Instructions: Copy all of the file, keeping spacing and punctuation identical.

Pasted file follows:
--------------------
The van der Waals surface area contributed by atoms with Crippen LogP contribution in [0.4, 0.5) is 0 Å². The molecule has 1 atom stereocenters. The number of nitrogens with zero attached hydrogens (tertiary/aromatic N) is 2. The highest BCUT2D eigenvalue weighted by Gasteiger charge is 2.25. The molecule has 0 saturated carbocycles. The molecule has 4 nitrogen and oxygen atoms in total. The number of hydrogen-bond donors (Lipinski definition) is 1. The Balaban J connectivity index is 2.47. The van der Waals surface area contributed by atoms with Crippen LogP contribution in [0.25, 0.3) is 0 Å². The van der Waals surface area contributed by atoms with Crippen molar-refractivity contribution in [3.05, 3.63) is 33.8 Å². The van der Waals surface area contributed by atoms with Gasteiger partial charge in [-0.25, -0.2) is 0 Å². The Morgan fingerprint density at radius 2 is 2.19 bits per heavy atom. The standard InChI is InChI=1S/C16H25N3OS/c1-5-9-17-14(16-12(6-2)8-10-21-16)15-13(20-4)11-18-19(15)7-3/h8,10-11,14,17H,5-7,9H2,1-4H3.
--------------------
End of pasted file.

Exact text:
The van der Waals surface area contributed by atoms with Crippen LogP contribution in [0.4, 0.5) is 0 Å². The molecule has 1 atom stereocenters. The number of nitrogens with zero attached hydrogens (tertiary/aromatic N) is 2. The highest BCUT2D eigenvalue weighted by Gasteiger charge is 2.25. The molecule has 0 saturated carbocycles. The molecule has 4 nitrogen and oxygen atoms in total. The number of hydrogen-bond donors (Lipinski definition) is 1. The Balaban J connectivity index is 2.47. The van der Waals surface area contributed by atoms with Crippen LogP contribution in [0.25, 0.3) is 0 Å². The van der Waals surface area contributed by atoms with Crippen molar-refractivity contribution in [3.05, 3.63) is 33.8 Å². The van der Waals surface area contributed by atoms with Gasteiger partial charge in [-0.25, -0.2) is 0 Å². The Morgan fingerprint density at radius 2 is 2.19 bits per heavy atom. The standard InChI is InChI=1S/C16H25N3OS/c1-5-9-17-14(16-12(6-2)8-10-21-16)15-13(20-4)11-18-19(15)7-3/h8,10-11,14,17H,5-7,9H2,1-4H3.